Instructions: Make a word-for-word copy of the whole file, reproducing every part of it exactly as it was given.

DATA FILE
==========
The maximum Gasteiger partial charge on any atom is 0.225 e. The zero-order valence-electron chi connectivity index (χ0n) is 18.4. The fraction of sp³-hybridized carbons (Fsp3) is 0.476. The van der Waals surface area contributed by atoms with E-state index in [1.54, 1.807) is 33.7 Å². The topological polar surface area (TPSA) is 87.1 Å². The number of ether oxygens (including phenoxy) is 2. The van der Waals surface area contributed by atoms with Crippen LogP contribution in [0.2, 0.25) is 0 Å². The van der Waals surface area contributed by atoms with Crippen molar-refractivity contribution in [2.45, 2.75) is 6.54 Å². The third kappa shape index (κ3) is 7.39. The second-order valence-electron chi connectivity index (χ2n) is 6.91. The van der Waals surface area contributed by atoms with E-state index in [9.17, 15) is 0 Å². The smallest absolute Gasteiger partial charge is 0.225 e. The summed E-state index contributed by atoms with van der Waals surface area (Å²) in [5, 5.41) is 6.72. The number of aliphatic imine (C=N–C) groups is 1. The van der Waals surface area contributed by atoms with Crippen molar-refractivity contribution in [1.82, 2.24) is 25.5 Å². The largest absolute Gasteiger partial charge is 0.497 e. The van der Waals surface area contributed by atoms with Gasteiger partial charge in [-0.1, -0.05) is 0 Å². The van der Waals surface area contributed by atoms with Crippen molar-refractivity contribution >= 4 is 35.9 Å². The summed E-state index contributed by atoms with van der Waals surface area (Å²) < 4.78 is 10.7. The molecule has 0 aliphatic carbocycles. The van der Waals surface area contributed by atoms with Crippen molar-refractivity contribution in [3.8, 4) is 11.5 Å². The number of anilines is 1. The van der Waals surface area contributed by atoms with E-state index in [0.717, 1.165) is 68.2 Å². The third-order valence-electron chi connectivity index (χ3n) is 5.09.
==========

The maximum Gasteiger partial charge on any atom is 0.225 e. The zero-order valence-electron chi connectivity index (χ0n) is 18.4. The fraction of sp³-hybridized carbons (Fsp3) is 0.476. The van der Waals surface area contributed by atoms with E-state index in [1.54, 1.807) is 33.7 Å². The topological polar surface area (TPSA) is 87.1 Å². The number of ether oxygens (including phenoxy) is 2. The van der Waals surface area contributed by atoms with Crippen LogP contribution in [0.2, 0.25) is 0 Å². The van der Waals surface area contributed by atoms with Crippen molar-refractivity contribution in [2.45, 2.75) is 6.54 Å². The third kappa shape index (κ3) is 7.39. The second-order valence-electron chi connectivity index (χ2n) is 6.91. The van der Waals surface area contributed by atoms with E-state index in [9.17, 15) is 0 Å². The smallest absolute Gasteiger partial charge is 0.225 e. The summed E-state index contributed by atoms with van der Waals surface area (Å²) in [5, 5.41) is 6.72. The number of aliphatic imine (C=N–C) groups is 1. The van der Waals surface area contributed by atoms with Crippen molar-refractivity contribution in [1.82, 2.24) is 25.5 Å². The largest absolute Gasteiger partial charge is 0.497 e. The van der Waals surface area contributed by atoms with Gasteiger partial charge in [-0.1, -0.05) is 0 Å². The van der Waals surface area contributed by atoms with Crippen molar-refractivity contribution >= 4 is 35.9 Å². The summed E-state index contributed by atoms with van der Waals surface area (Å²) < 4.78 is 10.7. The molecule has 0 aliphatic carbocycles. The van der Waals surface area contributed by atoms with Crippen molar-refractivity contribution in [3.8, 4) is 11.5 Å². The number of anilines is 1. The van der Waals surface area contributed by atoms with E-state index in [0.717, 1.165) is 68.2 Å². The third-order valence-electron chi connectivity index (χ3n) is 5.09.